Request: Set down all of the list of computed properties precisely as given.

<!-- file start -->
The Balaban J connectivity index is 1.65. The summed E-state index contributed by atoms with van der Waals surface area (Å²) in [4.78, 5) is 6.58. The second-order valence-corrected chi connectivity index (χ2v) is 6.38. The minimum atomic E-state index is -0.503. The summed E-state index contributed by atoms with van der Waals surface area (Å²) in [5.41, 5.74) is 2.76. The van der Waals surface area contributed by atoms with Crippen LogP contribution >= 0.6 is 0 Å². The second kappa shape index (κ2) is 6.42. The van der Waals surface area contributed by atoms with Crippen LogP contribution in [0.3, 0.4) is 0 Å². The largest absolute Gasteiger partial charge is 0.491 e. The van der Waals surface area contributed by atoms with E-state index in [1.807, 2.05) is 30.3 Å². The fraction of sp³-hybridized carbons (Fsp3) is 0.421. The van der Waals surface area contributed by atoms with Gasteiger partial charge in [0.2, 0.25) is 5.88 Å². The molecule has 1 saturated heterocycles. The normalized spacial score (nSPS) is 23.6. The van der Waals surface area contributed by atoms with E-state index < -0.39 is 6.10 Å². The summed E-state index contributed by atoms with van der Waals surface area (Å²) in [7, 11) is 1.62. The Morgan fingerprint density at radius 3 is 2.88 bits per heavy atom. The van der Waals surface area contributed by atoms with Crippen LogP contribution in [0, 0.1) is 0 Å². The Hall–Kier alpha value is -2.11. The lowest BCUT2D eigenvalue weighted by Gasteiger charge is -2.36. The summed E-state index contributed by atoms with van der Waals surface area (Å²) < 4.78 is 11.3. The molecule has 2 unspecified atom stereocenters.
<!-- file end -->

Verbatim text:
The Balaban J connectivity index is 1.65. The summed E-state index contributed by atoms with van der Waals surface area (Å²) in [4.78, 5) is 6.58. The second-order valence-corrected chi connectivity index (χ2v) is 6.38. The minimum atomic E-state index is -0.503. The summed E-state index contributed by atoms with van der Waals surface area (Å²) in [5.41, 5.74) is 2.76. The van der Waals surface area contributed by atoms with Crippen LogP contribution >= 0.6 is 0 Å². The second kappa shape index (κ2) is 6.42. The van der Waals surface area contributed by atoms with Crippen LogP contribution in [0.3, 0.4) is 0 Å². The largest absolute Gasteiger partial charge is 0.491 e. The van der Waals surface area contributed by atoms with E-state index in [1.807, 2.05) is 30.3 Å². The fraction of sp³-hybridized carbons (Fsp3) is 0.421. The van der Waals surface area contributed by atoms with Gasteiger partial charge in [0.2, 0.25) is 5.88 Å². The molecule has 1 saturated heterocycles. The normalized spacial score (nSPS) is 23.6. The van der Waals surface area contributed by atoms with E-state index < -0.39 is 6.10 Å². The summed E-state index contributed by atoms with van der Waals surface area (Å²) in [7, 11) is 1.62. The Morgan fingerprint density at radius 3 is 2.88 bits per heavy atom. The van der Waals surface area contributed by atoms with Crippen LogP contribution in [0, 0.1) is 0 Å². The Hall–Kier alpha value is -2.11. The lowest BCUT2D eigenvalue weighted by Gasteiger charge is -2.36. The summed E-state index contributed by atoms with van der Waals surface area (Å²) < 4.78 is 11.3. The molecule has 2 unspecified atom stereocenters.